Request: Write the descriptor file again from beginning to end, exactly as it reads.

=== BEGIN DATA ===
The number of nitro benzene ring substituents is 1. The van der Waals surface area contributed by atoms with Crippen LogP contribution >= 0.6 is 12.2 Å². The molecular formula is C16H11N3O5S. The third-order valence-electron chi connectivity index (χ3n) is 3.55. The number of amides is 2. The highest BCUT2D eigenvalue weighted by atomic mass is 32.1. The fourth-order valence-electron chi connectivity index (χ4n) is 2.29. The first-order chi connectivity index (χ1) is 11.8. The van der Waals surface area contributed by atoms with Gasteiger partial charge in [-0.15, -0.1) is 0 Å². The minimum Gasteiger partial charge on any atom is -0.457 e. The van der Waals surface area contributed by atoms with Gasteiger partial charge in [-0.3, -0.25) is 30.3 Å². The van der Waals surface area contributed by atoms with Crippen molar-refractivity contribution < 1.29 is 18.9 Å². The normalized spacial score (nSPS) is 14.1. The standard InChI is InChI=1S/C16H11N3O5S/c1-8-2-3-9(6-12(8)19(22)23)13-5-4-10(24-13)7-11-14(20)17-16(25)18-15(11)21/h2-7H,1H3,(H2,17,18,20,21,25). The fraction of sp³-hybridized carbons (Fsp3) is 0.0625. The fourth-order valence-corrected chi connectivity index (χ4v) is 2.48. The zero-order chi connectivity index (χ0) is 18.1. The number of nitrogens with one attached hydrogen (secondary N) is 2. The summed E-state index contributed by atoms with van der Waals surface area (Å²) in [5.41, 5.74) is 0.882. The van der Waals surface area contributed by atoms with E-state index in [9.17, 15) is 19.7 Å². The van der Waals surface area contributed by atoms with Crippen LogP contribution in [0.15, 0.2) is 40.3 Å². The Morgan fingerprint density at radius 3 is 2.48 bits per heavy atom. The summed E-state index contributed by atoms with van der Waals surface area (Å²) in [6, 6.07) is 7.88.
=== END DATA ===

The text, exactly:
The number of nitro benzene ring substituents is 1. The van der Waals surface area contributed by atoms with Crippen LogP contribution >= 0.6 is 12.2 Å². The molecular formula is C16H11N3O5S. The third-order valence-electron chi connectivity index (χ3n) is 3.55. The number of amides is 2. The highest BCUT2D eigenvalue weighted by atomic mass is 32.1. The fourth-order valence-electron chi connectivity index (χ4n) is 2.29. The first-order chi connectivity index (χ1) is 11.8. The van der Waals surface area contributed by atoms with Gasteiger partial charge in [-0.15, -0.1) is 0 Å². The minimum Gasteiger partial charge on any atom is -0.457 e. The van der Waals surface area contributed by atoms with Gasteiger partial charge in [-0.3, -0.25) is 30.3 Å². The van der Waals surface area contributed by atoms with Crippen molar-refractivity contribution < 1.29 is 18.9 Å². The normalized spacial score (nSPS) is 14.1. The standard InChI is InChI=1S/C16H11N3O5S/c1-8-2-3-9(6-12(8)19(22)23)13-5-4-10(24-13)7-11-14(20)17-16(25)18-15(11)21/h2-7H,1H3,(H2,17,18,20,21,25). The fraction of sp³-hybridized carbons (Fsp3) is 0.0625. The fourth-order valence-corrected chi connectivity index (χ4v) is 2.48. The zero-order chi connectivity index (χ0) is 18.1. The number of nitrogens with one attached hydrogen (secondary N) is 2. The summed E-state index contributed by atoms with van der Waals surface area (Å²) in [5.41, 5.74) is 0.882. The van der Waals surface area contributed by atoms with E-state index in [9.17, 15) is 19.7 Å². The van der Waals surface area contributed by atoms with Crippen LogP contribution in [0.15, 0.2) is 40.3 Å². The Morgan fingerprint density at radius 3 is 2.48 bits per heavy atom. The summed E-state index contributed by atoms with van der Waals surface area (Å²) in [6, 6.07) is 7.88.